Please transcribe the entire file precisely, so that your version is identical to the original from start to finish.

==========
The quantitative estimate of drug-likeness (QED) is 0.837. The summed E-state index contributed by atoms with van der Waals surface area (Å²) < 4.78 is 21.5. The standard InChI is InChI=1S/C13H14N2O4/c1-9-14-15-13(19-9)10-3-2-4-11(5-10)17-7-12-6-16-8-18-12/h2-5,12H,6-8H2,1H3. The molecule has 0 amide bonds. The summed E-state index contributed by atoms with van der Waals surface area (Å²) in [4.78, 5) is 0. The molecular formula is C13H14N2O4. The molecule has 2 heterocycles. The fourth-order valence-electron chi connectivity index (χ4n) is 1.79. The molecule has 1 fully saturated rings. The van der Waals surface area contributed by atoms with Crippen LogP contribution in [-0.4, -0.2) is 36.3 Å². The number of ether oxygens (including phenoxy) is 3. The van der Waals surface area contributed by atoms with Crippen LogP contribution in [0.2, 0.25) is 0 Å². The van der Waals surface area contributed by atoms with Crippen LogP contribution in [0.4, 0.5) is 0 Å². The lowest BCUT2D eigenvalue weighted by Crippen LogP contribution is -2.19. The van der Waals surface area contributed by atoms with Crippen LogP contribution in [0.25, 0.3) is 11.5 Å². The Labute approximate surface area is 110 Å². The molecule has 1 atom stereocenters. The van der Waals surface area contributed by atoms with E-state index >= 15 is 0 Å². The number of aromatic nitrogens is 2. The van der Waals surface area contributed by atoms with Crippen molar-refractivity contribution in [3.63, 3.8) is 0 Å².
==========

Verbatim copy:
The quantitative estimate of drug-likeness (QED) is 0.837. The summed E-state index contributed by atoms with van der Waals surface area (Å²) < 4.78 is 21.5. The standard InChI is InChI=1S/C13H14N2O4/c1-9-14-15-13(19-9)10-3-2-4-11(5-10)17-7-12-6-16-8-18-12/h2-5,12H,6-8H2,1H3. The molecule has 0 amide bonds. The summed E-state index contributed by atoms with van der Waals surface area (Å²) in [4.78, 5) is 0. The molecular formula is C13H14N2O4. The molecule has 2 heterocycles. The fourth-order valence-electron chi connectivity index (χ4n) is 1.79. The molecule has 1 fully saturated rings. The van der Waals surface area contributed by atoms with Crippen LogP contribution in [-0.4, -0.2) is 36.3 Å². The number of ether oxygens (including phenoxy) is 3. The van der Waals surface area contributed by atoms with Crippen LogP contribution in [0.2, 0.25) is 0 Å². The van der Waals surface area contributed by atoms with Crippen LogP contribution in [0.4, 0.5) is 0 Å². The lowest BCUT2D eigenvalue weighted by Crippen LogP contribution is -2.19. The van der Waals surface area contributed by atoms with Crippen LogP contribution in [0.25, 0.3) is 11.5 Å². The Labute approximate surface area is 110 Å². The molecule has 1 atom stereocenters. The van der Waals surface area contributed by atoms with E-state index >= 15 is 0 Å². The number of aromatic nitrogens is 2. The van der Waals surface area contributed by atoms with Crippen molar-refractivity contribution in [3.63, 3.8) is 0 Å².